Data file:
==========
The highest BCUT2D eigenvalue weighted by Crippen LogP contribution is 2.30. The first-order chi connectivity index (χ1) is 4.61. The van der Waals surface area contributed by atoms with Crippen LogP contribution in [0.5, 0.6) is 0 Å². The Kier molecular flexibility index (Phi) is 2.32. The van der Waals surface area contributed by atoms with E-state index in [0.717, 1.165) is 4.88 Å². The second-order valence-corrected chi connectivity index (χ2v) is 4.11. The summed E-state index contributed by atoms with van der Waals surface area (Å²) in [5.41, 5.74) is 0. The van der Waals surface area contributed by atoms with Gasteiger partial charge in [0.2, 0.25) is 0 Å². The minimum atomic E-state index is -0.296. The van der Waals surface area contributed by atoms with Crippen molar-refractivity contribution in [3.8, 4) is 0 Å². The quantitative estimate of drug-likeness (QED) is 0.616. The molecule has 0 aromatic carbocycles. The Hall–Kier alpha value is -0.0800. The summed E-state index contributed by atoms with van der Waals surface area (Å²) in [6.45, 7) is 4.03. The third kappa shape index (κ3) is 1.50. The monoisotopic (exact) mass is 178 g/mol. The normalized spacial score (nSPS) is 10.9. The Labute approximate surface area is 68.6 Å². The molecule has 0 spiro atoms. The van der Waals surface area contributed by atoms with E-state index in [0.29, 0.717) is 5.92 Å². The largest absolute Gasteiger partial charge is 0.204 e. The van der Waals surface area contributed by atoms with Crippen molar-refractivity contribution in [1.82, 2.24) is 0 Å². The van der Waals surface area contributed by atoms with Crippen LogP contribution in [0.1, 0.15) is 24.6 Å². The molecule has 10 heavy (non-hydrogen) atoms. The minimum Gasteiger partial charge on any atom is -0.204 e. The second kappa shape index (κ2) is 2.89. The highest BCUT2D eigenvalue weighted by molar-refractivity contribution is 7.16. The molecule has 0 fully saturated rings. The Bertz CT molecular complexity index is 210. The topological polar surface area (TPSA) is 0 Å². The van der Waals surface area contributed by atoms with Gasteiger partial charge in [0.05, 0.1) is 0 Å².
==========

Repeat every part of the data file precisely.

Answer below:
The highest BCUT2D eigenvalue weighted by Crippen LogP contribution is 2.30. The first-order chi connectivity index (χ1) is 4.61. The van der Waals surface area contributed by atoms with Crippen LogP contribution in [0.5, 0.6) is 0 Å². The Kier molecular flexibility index (Phi) is 2.32. The van der Waals surface area contributed by atoms with E-state index in [0.717, 1.165) is 4.88 Å². The second-order valence-corrected chi connectivity index (χ2v) is 4.11. The summed E-state index contributed by atoms with van der Waals surface area (Å²) in [5.41, 5.74) is 0. The van der Waals surface area contributed by atoms with Gasteiger partial charge in [0.2, 0.25) is 0 Å². The minimum atomic E-state index is -0.296. The van der Waals surface area contributed by atoms with Crippen molar-refractivity contribution in [3.8, 4) is 0 Å². The quantitative estimate of drug-likeness (QED) is 0.616. The molecule has 0 aromatic carbocycles. The Hall–Kier alpha value is -0.0800. The summed E-state index contributed by atoms with van der Waals surface area (Å²) in [6.45, 7) is 4.03. The third kappa shape index (κ3) is 1.50. The monoisotopic (exact) mass is 178 g/mol. The normalized spacial score (nSPS) is 10.9. The Labute approximate surface area is 68.6 Å². The molecule has 0 spiro atoms. The van der Waals surface area contributed by atoms with E-state index in [0.29, 0.717) is 5.92 Å². The largest absolute Gasteiger partial charge is 0.204 e. The van der Waals surface area contributed by atoms with Crippen molar-refractivity contribution in [1.82, 2.24) is 0 Å². The van der Waals surface area contributed by atoms with Crippen LogP contribution in [0.1, 0.15) is 24.6 Å². The molecule has 10 heavy (non-hydrogen) atoms. The minimum Gasteiger partial charge on any atom is -0.204 e. The second kappa shape index (κ2) is 2.89. The highest BCUT2D eigenvalue weighted by molar-refractivity contribution is 7.16. The molecule has 0 fully saturated rings. The Bertz CT molecular complexity index is 210. The topological polar surface area (TPSA) is 0 Å². The van der Waals surface area contributed by atoms with Gasteiger partial charge in [0.05, 0.1) is 0 Å².